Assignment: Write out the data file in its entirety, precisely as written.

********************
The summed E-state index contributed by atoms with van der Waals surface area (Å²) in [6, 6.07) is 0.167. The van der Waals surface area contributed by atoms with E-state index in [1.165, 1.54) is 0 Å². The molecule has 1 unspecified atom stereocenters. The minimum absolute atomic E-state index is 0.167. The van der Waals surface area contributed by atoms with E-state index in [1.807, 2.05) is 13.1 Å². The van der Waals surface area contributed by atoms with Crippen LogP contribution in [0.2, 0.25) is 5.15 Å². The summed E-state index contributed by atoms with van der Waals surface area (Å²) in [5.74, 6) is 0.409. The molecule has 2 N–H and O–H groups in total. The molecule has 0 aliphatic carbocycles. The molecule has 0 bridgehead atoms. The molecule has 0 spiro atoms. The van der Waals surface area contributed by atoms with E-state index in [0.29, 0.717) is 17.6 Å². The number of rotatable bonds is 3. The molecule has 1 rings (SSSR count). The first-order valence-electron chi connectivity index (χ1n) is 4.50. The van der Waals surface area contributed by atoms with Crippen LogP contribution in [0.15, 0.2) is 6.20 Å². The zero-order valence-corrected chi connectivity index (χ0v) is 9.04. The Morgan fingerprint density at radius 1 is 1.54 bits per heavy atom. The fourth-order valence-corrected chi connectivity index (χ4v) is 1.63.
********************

The summed E-state index contributed by atoms with van der Waals surface area (Å²) in [6, 6.07) is 0.167. The van der Waals surface area contributed by atoms with E-state index in [1.165, 1.54) is 0 Å². The molecule has 1 unspecified atom stereocenters. The minimum absolute atomic E-state index is 0.167. The van der Waals surface area contributed by atoms with E-state index in [1.807, 2.05) is 13.1 Å². The van der Waals surface area contributed by atoms with Crippen LogP contribution in [0.2, 0.25) is 5.15 Å². The summed E-state index contributed by atoms with van der Waals surface area (Å²) in [5.74, 6) is 0.409. The molecule has 2 N–H and O–H groups in total. The molecule has 0 aliphatic carbocycles. The molecule has 0 bridgehead atoms. The molecule has 0 spiro atoms. The van der Waals surface area contributed by atoms with E-state index in [0.29, 0.717) is 17.6 Å². The number of rotatable bonds is 3. The molecule has 1 rings (SSSR count). The first-order valence-electron chi connectivity index (χ1n) is 4.50. The van der Waals surface area contributed by atoms with Crippen LogP contribution in [0.15, 0.2) is 6.20 Å². The zero-order valence-corrected chi connectivity index (χ0v) is 9.04. The Morgan fingerprint density at radius 1 is 1.54 bits per heavy atom. The fourth-order valence-corrected chi connectivity index (χ4v) is 1.63.